The nine-point circle of a triangle is a circle going through 9 key points:
- the three midpoints of the sides of the triangle (blue in the below picture),
- the three feet of the altitudes of the triangle (yellow in the below picture), and
- the three midpoints from the vertices to the orthocenter of the triangle (green in the below picture).
The nine-point circle satisfies several important and interesting properties, besides the surprising fact that it exists at all.
Let the midpoint of be , the midpoint of be , and the midpoint of be . Similarly, let the foot of the altitude from be , the foot of the altitude from be , and the foot of the altitude from be . Let the intersection of , , and be H. Finally, let the midpoint of be , the midpoint of be , and the midpoint of be . The goal is to show that and all lie on a circle.
Firstly, since and are midpoints of and respectively, the segment is parallel to the segment . In addition, and are midpoints of and respectively, so the segment is parallel to the segment as well. Therefore, and are parallel.
Similarly, since and are midpoints of and respectively, the segment is parallel to the segment . Analogously, is parallel to , so and are parallel as well.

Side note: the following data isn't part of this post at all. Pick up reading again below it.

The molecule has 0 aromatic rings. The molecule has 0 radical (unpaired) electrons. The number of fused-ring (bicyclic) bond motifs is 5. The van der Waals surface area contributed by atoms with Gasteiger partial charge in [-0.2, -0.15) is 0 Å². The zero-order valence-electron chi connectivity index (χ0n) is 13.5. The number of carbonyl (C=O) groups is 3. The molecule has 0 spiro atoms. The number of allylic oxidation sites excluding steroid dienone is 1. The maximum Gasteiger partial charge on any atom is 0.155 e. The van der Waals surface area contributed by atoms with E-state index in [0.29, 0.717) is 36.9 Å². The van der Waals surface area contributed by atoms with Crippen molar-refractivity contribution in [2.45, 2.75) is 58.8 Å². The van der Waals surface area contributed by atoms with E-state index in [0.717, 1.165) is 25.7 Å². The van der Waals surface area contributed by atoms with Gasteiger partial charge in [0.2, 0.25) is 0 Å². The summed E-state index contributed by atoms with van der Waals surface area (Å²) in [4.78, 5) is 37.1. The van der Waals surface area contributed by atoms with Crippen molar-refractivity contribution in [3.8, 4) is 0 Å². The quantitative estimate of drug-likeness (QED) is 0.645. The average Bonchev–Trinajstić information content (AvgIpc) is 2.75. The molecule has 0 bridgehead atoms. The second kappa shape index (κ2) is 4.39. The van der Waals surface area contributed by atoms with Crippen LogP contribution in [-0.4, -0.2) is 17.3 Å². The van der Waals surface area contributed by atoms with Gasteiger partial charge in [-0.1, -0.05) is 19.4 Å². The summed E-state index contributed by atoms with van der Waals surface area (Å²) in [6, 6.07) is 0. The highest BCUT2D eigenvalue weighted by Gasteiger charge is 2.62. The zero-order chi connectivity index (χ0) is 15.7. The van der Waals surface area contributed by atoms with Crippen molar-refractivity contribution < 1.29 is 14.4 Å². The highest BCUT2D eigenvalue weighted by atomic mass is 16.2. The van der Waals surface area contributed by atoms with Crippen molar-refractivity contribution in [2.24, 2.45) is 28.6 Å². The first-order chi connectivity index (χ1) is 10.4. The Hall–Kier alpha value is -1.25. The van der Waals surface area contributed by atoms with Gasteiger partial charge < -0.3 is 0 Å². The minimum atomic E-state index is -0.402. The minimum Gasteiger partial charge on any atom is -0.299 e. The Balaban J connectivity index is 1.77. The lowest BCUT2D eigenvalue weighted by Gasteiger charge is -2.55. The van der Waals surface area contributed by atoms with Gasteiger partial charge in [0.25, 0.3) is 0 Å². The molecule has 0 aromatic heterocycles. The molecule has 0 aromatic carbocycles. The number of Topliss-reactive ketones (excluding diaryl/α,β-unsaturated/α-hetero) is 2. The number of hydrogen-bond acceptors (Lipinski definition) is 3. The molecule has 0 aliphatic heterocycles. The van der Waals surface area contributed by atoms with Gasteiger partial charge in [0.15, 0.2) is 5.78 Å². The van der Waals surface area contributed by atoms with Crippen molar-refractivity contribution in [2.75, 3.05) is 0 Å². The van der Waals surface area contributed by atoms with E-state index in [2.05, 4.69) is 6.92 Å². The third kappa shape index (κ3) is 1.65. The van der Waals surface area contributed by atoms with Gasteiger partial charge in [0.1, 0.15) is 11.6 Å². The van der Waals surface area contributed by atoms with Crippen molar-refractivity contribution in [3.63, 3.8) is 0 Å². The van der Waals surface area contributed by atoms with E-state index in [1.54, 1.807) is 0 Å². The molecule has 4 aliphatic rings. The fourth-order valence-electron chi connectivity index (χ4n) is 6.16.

Hence is a parallelogram. But is parallel to , which is the same line as . Furthermore, is perpendicular to , and since is parallel to , is perpendicular to as well. Therefore, is perpendicular to , meaning that is a rectangle.
By similar logic, and are rectangles as well, so , and all lie on the same circle.
Let and intersect at a point , which is the center of the circle going through the above six points since is a rectangle Therefore, is the midpoint of . But , so is the circumcenter of triangle . Thus lies on the same circle as the above six points do, and by identical logic so do and .
Therefore, the points and all lie on a circle, as desired.
The center of the nine-point circle, known as the nine-point center , lies on the Euler line of the triangle, and is the midpoint of the section of the Euler line from the orthocenter to the circumcenter .
Furthermore, due to symmetry, we have the following:
The nine-point circles of triangles and are all the same.
As a consequence, the circumradii of those four triangles are equal, and as a corollary, we have the following:
, where is the circumradius of the triangle.
Similarly, for any point on the nine-point circle,
Consequently, the radius of the nine-point circle is exactly half the circumradius of the triangle:
Remarkably, if is a point for which , and do not form an orthocentric system, then the nine-point circles of , and all concur at a single point.
Similarly, the nine-point circle is externally tangent to each of the three excircles, and internally tangent to the triangle's incircle. The point at which the nine-point circle is tangent to the incircle is called the Feuerbach point.
For a triangle with sides 13, 15 and altitude 12, find the radius of the circle that passes through the following points:
- the midpoint of each side,
- the foot of each altitude, and
- the midpoint of the line segment from each vertex to the orthocenter.
If the radius can be written as , where and are positive integers, and and are coprime, find .
Note: Assume the given altitude to be through the vertex common to both the given sides.